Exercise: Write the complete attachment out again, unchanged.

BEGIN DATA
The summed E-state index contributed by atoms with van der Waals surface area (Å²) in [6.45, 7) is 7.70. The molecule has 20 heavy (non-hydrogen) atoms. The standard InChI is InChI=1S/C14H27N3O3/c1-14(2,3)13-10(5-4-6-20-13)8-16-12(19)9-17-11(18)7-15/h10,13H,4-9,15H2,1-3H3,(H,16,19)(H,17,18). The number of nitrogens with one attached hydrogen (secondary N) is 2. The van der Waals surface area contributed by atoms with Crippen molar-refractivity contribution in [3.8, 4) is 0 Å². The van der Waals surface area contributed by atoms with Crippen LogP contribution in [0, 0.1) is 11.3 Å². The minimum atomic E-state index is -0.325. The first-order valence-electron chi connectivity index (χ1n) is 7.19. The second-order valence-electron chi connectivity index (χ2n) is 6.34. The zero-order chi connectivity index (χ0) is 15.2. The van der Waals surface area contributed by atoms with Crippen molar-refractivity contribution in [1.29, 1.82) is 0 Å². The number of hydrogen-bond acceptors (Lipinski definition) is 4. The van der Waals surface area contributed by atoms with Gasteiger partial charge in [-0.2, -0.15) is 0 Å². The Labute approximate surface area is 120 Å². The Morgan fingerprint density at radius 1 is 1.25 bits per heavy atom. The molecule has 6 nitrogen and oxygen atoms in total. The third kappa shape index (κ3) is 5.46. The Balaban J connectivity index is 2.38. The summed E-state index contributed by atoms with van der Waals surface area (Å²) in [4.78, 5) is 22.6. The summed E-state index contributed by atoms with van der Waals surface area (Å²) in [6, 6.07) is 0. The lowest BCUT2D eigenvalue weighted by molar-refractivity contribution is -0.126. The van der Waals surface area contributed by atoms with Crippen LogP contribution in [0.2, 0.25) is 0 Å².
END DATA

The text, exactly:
The summed E-state index contributed by atoms with van der Waals surface area (Å²) in [6.45, 7) is 7.70. The molecule has 20 heavy (non-hydrogen) atoms. The standard InChI is InChI=1S/C14H27N3O3/c1-14(2,3)13-10(5-4-6-20-13)8-16-12(19)9-17-11(18)7-15/h10,13H,4-9,15H2,1-3H3,(H,16,19)(H,17,18). The number of nitrogens with one attached hydrogen (secondary N) is 2. The van der Waals surface area contributed by atoms with Crippen molar-refractivity contribution in [3.8, 4) is 0 Å². The van der Waals surface area contributed by atoms with Crippen LogP contribution in [0, 0.1) is 11.3 Å². The minimum atomic E-state index is -0.325. The first-order valence-electron chi connectivity index (χ1n) is 7.19. The second-order valence-electron chi connectivity index (χ2n) is 6.34. The zero-order chi connectivity index (χ0) is 15.2. The van der Waals surface area contributed by atoms with Crippen molar-refractivity contribution in [1.29, 1.82) is 0 Å². The number of hydrogen-bond acceptors (Lipinski definition) is 4. The van der Waals surface area contributed by atoms with Gasteiger partial charge in [-0.2, -0.15) is 0 Å². The Labute approximate surface area is 120 Å². The Morgan fingerprint density at radius 1 is 1.25 bits per heavy atom. The molecule has 6 nitrogen and oxygen atoms in total. The third kappa shape index (κ3) is 5.46. The Balaban J connectivity index is 2.38. The summed E-state index contributed by atoms with van der Waals surface area (Å²) in [4.78, 5) is 22.6. The summed E-state index contributed by atoms with van der Waals surface area (Å²) in [6, 6.07) is 0. The lowest BCUT2D eigenvalue weighted by molar-refractivity contribution is -0.126. The van der Waals surface area contributed by atoms with Crippen LogP contribution in [0.2, 0.25) is 0 Å².